Monkeypox can also be airborne

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Monkeypox can also be airborne

The Centers for Disease Control and Prevention last week updated its guidance for travelers wanting to protect themselves from monkeypox. This was one of her recommendations: “Wear a mask. Wearing a mask can help protect you from many diseases, including monkeypox.”

That recommendation was deleted late Monday evening.

“The CDC removed the mask recommendation from the monkeypox travel health notice because it caused confusion,” the agency said in a statement Tuesday.

But the agency still says that in countries where monkeypox is spreading, “household contacts and healthcare workers” should consider wearing masks. This policy also applies to “other people who may be in close contact with a person confirmed to have monkeypox.”

The turnaround points to a little-discussed aspect of the current monkeypox outbreak: the virus can be airborne, at least over short distances. While airborne transmission is only a small factor in overall spread, experts said in interviews, there are no firm estimates of how much it contributes.

Since May 13, when the first case of the outbreak was reported, more than a thousand people in 31 countries have been diagnosed with the virus, and at least a thousand more cases are being investigated. As of Tuesday, the United States had recorded 31 cases in 12 states and the District of Columbia.

In previous outbreaks, most cases have been reported in people who have been in close contact with an infected patient or animal. But in some cases, airborne transmission was the only explanation for the infections.

Elsewhere on its website, the CDC still urges monkeypox patients to wear a surgical mask, “especially those who have respiratory symptoms.” It also urges other household members to “consider wearing a surgical mask” if they are around the person with monkeypox.

Monkeypox is believed to behave similarly to its viral cousin, smallpox. In a 2012 review of smallpox transmission, Dr. Donald Milton, a virus expert at the University of Maryland, reports several cases of airborne transmission.

It was the only plausible explanation, he wrote, during a smallpox outbreak in New York in 1947, when one patient apparently infected another seven floors away in a hospital. Then, in 1970, a single patient infected several others on three floors of a hospital in Meschede, Germany, aided by air currents in the building.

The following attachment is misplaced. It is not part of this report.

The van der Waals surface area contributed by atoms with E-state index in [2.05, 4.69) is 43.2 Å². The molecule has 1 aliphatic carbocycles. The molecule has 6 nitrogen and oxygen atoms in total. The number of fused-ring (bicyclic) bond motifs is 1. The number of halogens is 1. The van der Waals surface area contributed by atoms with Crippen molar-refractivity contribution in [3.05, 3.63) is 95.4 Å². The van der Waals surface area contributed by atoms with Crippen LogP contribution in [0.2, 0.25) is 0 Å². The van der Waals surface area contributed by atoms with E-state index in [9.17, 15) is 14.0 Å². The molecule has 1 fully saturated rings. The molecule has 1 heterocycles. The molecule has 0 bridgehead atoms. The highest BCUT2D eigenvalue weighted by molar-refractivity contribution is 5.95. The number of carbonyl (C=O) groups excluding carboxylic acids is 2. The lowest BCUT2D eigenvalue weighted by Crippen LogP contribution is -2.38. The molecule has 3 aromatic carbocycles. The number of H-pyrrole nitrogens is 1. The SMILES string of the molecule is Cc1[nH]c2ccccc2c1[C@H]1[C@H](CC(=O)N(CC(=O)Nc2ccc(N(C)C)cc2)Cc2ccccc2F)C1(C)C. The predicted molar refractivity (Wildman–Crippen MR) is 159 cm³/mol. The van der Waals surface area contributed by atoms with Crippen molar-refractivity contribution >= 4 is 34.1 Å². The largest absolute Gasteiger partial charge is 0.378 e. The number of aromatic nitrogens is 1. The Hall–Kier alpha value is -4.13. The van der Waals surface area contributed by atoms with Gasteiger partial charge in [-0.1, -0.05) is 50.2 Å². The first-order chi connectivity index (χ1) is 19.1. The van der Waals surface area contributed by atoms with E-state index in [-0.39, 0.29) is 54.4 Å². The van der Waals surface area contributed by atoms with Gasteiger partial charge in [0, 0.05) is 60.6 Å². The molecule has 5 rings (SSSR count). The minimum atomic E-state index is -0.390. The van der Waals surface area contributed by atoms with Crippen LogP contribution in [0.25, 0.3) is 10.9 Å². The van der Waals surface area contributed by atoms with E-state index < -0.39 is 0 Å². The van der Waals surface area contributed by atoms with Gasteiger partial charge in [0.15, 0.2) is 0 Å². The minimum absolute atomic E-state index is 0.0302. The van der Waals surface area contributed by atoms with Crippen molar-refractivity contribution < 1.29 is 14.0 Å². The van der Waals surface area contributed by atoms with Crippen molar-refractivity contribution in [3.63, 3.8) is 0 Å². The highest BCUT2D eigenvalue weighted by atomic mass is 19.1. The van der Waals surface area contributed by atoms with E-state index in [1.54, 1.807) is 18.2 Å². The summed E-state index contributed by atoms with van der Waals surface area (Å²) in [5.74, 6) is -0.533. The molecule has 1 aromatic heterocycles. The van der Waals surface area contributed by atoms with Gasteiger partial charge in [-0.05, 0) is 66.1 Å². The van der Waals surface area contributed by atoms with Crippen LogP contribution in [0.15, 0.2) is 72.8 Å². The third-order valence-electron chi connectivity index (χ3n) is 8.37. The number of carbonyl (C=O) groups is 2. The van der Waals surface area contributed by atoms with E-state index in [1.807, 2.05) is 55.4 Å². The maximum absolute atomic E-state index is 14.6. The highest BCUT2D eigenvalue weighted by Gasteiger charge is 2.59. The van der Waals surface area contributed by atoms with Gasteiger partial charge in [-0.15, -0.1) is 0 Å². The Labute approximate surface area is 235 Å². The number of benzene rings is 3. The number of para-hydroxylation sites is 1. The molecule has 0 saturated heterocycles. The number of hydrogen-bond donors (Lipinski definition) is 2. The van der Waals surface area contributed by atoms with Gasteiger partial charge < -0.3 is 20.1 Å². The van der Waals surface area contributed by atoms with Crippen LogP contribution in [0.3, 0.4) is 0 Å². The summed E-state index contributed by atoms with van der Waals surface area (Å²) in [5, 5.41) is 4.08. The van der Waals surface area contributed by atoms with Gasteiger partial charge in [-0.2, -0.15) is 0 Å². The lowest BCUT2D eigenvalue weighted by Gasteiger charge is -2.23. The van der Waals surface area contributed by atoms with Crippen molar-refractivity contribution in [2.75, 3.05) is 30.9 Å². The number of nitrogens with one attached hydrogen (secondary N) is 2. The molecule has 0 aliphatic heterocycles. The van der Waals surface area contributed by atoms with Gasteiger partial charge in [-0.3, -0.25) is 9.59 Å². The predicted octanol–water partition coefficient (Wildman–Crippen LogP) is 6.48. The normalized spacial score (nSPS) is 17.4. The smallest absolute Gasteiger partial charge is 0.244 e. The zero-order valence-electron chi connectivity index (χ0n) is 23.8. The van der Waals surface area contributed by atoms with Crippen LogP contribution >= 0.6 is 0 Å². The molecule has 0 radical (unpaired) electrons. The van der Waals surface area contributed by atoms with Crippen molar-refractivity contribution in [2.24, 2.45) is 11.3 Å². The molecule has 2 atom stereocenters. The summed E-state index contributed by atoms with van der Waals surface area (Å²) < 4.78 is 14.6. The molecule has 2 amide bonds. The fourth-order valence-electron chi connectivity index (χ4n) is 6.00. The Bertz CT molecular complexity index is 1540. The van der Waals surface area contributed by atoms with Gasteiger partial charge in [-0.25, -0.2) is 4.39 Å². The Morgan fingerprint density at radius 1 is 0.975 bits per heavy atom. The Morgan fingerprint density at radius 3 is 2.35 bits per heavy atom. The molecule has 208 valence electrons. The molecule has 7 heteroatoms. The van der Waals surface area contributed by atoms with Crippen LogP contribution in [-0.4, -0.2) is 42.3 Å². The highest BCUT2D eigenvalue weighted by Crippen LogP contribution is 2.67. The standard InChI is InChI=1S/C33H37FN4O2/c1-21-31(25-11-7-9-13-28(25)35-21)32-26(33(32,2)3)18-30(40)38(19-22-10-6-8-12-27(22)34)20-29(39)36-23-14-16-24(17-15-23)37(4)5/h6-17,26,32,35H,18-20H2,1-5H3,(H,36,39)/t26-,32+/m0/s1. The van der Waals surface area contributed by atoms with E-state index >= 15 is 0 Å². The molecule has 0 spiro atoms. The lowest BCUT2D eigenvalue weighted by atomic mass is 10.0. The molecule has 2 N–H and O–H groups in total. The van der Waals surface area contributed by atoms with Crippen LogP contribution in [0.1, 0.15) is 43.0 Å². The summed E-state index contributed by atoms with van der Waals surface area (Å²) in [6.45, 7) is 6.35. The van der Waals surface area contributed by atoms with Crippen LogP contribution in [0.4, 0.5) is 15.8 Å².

And scientists studying a 2017 monkeypox outbreak in Nigeria observed cases of transmission inside a prison and registered infections in two healthcare workers who were not in direct contact with patients.

At a scientific conference organized by the World Health Organization last week, several researchers discussed the many unknowns about monkeypox, including its primary mode of transmission.

“It’s very unclear what the true or dominant mode of transmission is, and some of that can be studied in animal models,” Nancy Sullivan, a researcher at the National Institute of Allergy and Infectious Diseases, said at the conference. “Probably that needs to come to the fore for some of the laboratory research.”

But in briefings with the press and the general public, health officials have not specifically addressed the possibility of airborne transmission or the use of masks for protection.

And in interviews, they emphasized the role of large respiratory droplets expelled by infected patients, floating on objects or people. Monkeypox infection requires “really close, sustained contact,” said Andrea McCollum, the CDC’s lead expert on the virus.

“This is not a virus that has been transmitted over several meters,” she said. “So we have to be very careful how we do it.”

Asked whether health officials should raise awareness of the possibility of airborne transmission, Ms McCollum said: “That’s a fair point and we should definitely consider moving forward.”

The CDC’s quick about-face on masks for travelers concerned about monkeypox was reminiscent of their early denials that the coronavirus was in the air. In September 2020, the agency released guidance on airborne transmission of the virus and abruptly withdrew it just days later.

It was only in May 2021 that the agency acknowledged that the coronavirus could “remain suspended in the air for minutes to hours.”

Most information about the monkeypox virus comes from studies of smallpox. For the past two decades, scientists have studied how smallpox spreads, including its presence in tiny droplets called aerosols, in preparation for its potential use by bioterrorists.

“Most people think that smallpox is usually transmitted by large droplets, but for whatever reason it can occasionally be transmitted by small particle aerosols,” said Mark Challberg, a virologist at the National Institute of Allergy and Infectious Diseases.

dr Milton warned that planning for potential airborne transmission of monkeypox in hospitals is particularly important because precautions to avoid aerosol spread of virus are not universal.

As the monkeypox outbreak continues, many patients are isolating at home because their symptoms are mild. According to experts, members of these households may need to consider the possibility of airborne transmission.

Many unanswered questions about monkeypox remain, including why the current outbreak has produced only relatively mild cases. Scientists don’t know if people can transmit the virus without symptoms, how long the virus circulates in communities, and if it can be transmitted in semen or vaginal secretions.

There is evidence that a pregnant woman can transmit the monkeypox virus to her fetus. In an observational study of 216 patients in the Democratic Republic of the Congo, the largest of its kind, four out of five pregnant women miscarried. The researchers found the virus and viral lesions in the fetuses.

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